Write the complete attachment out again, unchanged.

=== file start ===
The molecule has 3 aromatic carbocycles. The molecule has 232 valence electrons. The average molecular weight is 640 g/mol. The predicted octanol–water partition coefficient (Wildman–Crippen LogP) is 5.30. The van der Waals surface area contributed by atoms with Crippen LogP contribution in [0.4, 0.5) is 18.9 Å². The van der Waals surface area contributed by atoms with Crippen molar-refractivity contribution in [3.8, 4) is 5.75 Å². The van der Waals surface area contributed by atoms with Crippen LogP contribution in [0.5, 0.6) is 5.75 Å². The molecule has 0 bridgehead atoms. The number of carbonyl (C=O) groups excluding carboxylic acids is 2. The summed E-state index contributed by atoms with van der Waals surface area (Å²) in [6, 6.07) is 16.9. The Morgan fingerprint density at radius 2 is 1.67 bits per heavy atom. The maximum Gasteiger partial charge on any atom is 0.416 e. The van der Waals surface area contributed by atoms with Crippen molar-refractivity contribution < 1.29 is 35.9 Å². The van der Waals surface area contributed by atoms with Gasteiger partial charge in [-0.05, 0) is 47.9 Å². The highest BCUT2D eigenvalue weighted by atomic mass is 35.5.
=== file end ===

The molecule has 3 aromatic carbocycles. The molecule has 232 valence electrons. The average molecular weight is 640 g/mol. The predicted octanol–water partition coefficient (Wildman–Crippen LogP) is 5.30. The van der Waals surface area contributed by atoms with Crippen LogP contribution in [0.4, 0.5) is 18.9 Å². The van der Waals surface area contributed by atoms with Crippen molar-refractivity contribution in [3.8, 4) is 5.75 Å². The van der Waals surface area contributed by atoms with Crippen LogP contribution in [0.5, 0.6) is 5.75 Å². The molecule has 0 bridgehead atoms. The number of carbonyl (C=O) groups excluding carboxylic acids is 2. The summed E-state index contributed by atoms with van der Waals surface area (Å²) in [6, 6.07) is 16.9. The Morgan fingerprint density at radius 2 is 1.67 bits per heavy atom. The maximum Gasteiger partial charge on any atom is 0.416 e. The van der Waals surface area contributed by atoms with Crippen molar-refractivity contribution < 1.29 is 35.9 Å². The van der Waals surface area contributed by atoms with Gasteiger partial charge in [-0.05, 0) is 47.9 Å². The highest BCUT2D eigenvalue weighted by atomic mass is 35.5.